18 Jan Tax Tips For The Self Employed
TAX TIPS FOR THE SELF-EMPLOYED
Being self-employed has many advantages — the opportunity to be your own boss and come and go as you please, for example. However, it also comes with unique challenges, especially when it comes to how to handle taxes. Whether you’re running your own business or thinking about starting one, you’ll want to be aware of the specific tax rules and opportunities that apply to you.
Understand the self-employment tax:
When you worked for an employer, payroll taxes to fund Social Security and Medicare were split between you and your employer. Now you must pay a self-employment tax equal to the combined amount that an employee and employer would pay if you open a business as a sole-proprietor. You must pay this tax if you had net earnings of $400 or more from self-employment IN ADDITION TO the income tax.
The self-employment tax rate on net earnings (up to $127,200 in 2017) is 15.3%, with 12.4% going toward Social Security and 2.9% allotted to Medicare. Any amount over the earnings threshold is generally subject only to the Medicare payroll tax. However, self-employment and wage income above $200,000 is generally subject to a 0.9% additional Medicare tax. (For married individuals filing jointly, the 0.9% additional tax applies to combined self-employment and wage income over $250,000. For married individuals filing separately, the threshold is $125,000.)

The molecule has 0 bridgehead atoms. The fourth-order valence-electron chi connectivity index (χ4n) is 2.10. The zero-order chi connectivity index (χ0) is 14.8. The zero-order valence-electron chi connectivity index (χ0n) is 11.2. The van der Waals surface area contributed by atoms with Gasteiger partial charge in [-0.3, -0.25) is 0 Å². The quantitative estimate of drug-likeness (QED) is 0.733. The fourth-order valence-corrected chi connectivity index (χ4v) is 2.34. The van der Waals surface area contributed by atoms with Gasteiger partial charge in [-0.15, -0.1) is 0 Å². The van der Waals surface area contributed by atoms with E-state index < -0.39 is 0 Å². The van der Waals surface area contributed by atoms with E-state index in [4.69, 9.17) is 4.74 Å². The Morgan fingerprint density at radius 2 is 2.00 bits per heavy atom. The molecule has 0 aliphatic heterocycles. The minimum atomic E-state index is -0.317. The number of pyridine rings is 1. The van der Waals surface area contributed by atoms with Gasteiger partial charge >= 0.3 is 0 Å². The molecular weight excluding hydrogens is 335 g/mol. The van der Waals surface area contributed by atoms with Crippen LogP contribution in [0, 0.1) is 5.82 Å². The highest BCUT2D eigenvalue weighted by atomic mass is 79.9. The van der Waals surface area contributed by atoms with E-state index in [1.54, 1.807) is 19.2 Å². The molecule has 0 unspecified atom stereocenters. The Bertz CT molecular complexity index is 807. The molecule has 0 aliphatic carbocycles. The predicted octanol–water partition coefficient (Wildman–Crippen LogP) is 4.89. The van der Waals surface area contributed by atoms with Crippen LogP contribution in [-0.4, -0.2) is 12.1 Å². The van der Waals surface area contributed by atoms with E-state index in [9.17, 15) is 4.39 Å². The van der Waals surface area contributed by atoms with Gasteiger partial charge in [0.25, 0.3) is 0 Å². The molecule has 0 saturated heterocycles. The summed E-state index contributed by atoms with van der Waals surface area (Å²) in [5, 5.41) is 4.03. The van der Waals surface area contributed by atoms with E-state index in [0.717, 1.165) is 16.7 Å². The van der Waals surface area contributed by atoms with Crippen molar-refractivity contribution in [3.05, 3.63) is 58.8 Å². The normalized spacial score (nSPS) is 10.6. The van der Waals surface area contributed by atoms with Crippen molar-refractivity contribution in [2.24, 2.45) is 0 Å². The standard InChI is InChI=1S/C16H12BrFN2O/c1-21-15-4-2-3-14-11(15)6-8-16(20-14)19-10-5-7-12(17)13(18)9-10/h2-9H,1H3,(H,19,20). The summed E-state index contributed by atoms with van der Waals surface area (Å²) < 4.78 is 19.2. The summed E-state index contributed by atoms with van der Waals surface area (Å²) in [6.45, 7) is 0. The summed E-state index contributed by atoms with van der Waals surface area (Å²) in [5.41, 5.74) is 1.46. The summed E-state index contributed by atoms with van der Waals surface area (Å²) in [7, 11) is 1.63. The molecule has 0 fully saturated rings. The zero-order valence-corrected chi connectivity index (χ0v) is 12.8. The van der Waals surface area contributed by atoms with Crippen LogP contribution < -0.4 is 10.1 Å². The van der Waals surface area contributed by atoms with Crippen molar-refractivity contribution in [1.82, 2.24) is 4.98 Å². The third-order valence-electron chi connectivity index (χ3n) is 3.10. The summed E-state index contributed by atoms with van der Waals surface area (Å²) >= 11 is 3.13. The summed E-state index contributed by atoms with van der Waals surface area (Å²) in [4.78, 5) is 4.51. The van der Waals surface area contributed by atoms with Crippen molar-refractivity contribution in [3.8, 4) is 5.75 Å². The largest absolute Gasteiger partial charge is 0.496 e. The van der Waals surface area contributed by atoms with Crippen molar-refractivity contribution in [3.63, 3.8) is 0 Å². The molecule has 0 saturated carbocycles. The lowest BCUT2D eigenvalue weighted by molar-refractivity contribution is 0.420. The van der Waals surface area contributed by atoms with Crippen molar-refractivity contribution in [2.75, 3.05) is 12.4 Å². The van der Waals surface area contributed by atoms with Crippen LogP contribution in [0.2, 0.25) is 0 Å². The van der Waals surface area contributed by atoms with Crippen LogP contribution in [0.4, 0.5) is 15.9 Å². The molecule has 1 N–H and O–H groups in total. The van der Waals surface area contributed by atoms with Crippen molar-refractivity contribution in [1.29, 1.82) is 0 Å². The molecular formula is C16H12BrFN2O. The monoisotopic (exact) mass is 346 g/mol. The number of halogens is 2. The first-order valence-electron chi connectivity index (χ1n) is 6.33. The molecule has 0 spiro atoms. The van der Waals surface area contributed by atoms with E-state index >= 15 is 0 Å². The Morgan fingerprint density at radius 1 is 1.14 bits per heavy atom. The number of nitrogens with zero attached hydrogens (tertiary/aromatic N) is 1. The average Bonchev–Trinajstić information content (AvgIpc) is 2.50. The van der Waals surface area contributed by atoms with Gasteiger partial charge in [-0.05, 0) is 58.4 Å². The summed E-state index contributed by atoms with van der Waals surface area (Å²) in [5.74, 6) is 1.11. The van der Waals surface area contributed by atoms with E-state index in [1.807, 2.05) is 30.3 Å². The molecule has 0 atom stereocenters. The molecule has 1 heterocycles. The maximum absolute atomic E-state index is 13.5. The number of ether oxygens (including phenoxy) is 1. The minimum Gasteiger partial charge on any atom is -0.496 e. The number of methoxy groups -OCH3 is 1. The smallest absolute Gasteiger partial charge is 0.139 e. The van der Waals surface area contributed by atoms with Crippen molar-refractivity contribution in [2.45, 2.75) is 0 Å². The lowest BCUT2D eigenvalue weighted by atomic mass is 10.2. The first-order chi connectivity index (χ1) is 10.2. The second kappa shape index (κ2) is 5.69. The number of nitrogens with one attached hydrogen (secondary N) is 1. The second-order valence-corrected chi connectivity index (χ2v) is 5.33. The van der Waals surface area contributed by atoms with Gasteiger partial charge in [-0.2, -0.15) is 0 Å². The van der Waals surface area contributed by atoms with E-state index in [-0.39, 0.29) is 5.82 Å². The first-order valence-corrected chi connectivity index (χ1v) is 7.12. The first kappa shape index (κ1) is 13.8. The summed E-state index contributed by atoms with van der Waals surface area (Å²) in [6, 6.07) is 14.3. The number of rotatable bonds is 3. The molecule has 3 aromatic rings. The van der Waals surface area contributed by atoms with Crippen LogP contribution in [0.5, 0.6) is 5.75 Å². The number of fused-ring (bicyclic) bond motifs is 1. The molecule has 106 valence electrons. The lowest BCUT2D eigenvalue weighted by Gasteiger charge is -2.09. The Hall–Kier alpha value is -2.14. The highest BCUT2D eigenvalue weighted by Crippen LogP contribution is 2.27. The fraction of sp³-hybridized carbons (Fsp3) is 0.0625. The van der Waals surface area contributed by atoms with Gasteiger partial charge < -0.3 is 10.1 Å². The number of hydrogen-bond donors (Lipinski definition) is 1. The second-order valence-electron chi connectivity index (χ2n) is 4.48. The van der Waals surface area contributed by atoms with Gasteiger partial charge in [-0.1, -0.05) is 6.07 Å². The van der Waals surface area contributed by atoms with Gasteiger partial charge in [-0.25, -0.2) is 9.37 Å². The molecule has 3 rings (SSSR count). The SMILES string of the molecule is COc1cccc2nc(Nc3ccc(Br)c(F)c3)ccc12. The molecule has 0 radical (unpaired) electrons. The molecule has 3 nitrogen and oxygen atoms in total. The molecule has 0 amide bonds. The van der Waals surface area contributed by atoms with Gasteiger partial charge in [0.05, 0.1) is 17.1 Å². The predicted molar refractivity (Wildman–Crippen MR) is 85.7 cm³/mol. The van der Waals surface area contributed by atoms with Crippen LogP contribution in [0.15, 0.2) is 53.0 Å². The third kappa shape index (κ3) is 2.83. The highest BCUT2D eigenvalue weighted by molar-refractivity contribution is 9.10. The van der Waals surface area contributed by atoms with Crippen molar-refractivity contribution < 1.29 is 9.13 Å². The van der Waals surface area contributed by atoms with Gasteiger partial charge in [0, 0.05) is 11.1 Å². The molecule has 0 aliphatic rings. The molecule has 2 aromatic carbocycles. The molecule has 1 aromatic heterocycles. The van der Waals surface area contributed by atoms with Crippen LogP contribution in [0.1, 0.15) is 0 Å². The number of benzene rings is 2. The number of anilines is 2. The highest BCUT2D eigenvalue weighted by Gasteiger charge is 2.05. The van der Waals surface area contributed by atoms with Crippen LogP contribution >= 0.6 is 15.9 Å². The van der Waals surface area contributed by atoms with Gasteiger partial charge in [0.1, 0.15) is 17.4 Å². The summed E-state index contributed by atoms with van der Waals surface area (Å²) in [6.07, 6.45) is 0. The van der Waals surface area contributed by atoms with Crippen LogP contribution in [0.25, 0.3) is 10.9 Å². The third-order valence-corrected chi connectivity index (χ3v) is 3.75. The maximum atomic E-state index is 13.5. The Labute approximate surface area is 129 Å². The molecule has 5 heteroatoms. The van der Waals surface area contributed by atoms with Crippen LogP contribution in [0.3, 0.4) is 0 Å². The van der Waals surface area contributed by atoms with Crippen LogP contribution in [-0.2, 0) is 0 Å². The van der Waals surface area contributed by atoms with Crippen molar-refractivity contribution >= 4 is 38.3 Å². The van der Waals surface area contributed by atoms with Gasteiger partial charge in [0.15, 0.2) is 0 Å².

If you file Form 1040, Schedule C, as a sole proprietor, independent contractor, or statutory employee, the net income listed on your Schedule C (or Schedule C-EZ) is self-employment income and must be included on Schedule SE, which is filed with your Form 1040. Schedule SE is used both to calculate self-employment tax and to report the amount of tax owed. You can deduct one-half of the self-employment tax paid (but not any portion of the Medicare surtax) when you compute the self-employment tax on Schedule SE.
Forming other entities (other than a sole proprietor) that are taxed as an S-Corporation may limit, and reduce, this self-employment tax on the profit in your business. However, you will still have to pay some amount of tax to Social Security by taking a ‘reasonable compensation’ to yourself as an officer (wage). Many factors must be considered specific to each business. You should consult with our team at Unbehagen Advisors to review the different entity options (Sole Proprietor, LLC, C-Corporation, S-Corporation) and how your business will benefit by choosing the right one that fits your specific needs.
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The information in this blog is current as of January, 2017. Your unique situation may be different, and the information may change with time. Consult a tax professional like Unbehagen to advise you on your specific situation. 1/18/2017